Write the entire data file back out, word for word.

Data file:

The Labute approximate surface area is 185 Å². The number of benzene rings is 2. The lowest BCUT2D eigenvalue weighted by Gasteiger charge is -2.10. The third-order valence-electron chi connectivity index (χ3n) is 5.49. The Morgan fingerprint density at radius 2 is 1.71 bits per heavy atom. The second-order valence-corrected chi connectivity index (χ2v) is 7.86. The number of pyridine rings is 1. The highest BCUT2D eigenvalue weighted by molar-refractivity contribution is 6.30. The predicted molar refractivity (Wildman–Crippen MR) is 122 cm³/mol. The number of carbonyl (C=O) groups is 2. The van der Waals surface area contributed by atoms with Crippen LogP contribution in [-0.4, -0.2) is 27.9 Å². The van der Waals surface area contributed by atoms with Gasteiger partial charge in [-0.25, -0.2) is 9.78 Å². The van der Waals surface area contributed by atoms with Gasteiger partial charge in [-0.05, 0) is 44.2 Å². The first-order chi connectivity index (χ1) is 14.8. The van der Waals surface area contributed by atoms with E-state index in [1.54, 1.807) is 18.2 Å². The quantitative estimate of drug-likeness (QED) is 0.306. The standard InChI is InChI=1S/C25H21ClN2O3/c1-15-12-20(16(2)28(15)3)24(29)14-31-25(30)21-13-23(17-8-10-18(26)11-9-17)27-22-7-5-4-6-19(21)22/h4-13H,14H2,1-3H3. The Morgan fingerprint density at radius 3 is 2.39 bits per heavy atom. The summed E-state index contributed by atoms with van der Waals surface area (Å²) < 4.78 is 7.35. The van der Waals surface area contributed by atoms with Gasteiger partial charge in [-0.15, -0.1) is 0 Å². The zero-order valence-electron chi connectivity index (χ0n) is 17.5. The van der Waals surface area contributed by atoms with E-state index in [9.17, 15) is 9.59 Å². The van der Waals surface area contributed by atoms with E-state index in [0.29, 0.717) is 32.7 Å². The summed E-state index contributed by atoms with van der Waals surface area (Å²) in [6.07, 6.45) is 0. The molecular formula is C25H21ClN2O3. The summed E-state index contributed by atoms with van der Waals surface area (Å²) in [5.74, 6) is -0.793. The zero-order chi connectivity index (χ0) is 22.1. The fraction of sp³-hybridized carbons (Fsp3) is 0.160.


The Labute approximate surface area is 185 Å². The number of benzene rings is 2. The lowest BCUT2D eigenvalue weighted by Gasteiger charge is -2.10. The third-order valence-electron chi connectivity index (χ3n) is 5.49. The Morgan fingerprint density at radius 2 is 1.71 bits per heavy atom. The second-order valence-corrected chi connectivity index (χ2v) is 7.86. The number of pyridine rings is 1. The highest BCUT2D eigenvalue weighted by molar-refractivity contribution is 6.30. The predicted molar refractivity (Wildman–Crippen MR) is 122 cm³/mol. The number of carbonyl (C=O) groups is 2. The van der Waals surface area contributed by atoms with Crippen LogP contribution in [-0.4, -0.2) is 27.9 Å². The van der Waals surface area contributed by atoms with Gasteiger partial charge in [-0.25, -0.2) is 9.78 Å². The van der Waals surface area contributed by atoms with Gasteiger partial charge in [-0.05, 0) is 44.2 Å². The first-order chi connectivity index (χ1) is 14.8. The van der Waals surface area contributed by atoms with E-state index in [1.54, 1.807) is 18.2 Å². The quantitative estimate of drug-likeness (QED) is 0.306. The standard InChI is InChI=1S/C25H21ClN2O3/c1-15-12-20(16(2)28(15)3)24(29)14-31-25(30)21-13-23(17-8-10-18(26)11-9-17)27-22-7-5-4-6-19(21)22/h4-13H,14H2,1-3H3. The Morgan fingerprint density at radius 3 is 2.39 bits per heavy atom. The summed E-state index contributed by atoms with van der Waals surface area (Å²) < 4.78 is 7.35. The van der Waals surface area contributed by atoms with Gasteiger partial charge in [-0.15, -0.1) is 0 Å². The zero-order valence-electron chi connectivity index (χ0n) is 17.5. The van der Waals surface area contributed by atoms with E-state index in [9.17, 15) is 9.59 Å². The van der Waals surface area contributed by atoms with E-state index in [0.29, 0.717) is 32.7 Å². The summed E-state index contributed by atoms with van der Waals surface area (Å²) in [6.07, 6.45) is 0. The molecular formula is C25H21ClN2O3. The summed E-state index contributed by atoms with van der Waals surface area (Å²) in [5.74, 6) is -0.793. The zero-order chi connectivity index (χ0) is 22.1. The fraction of sp³-hybridized carbons (Fsp3) is 0.160.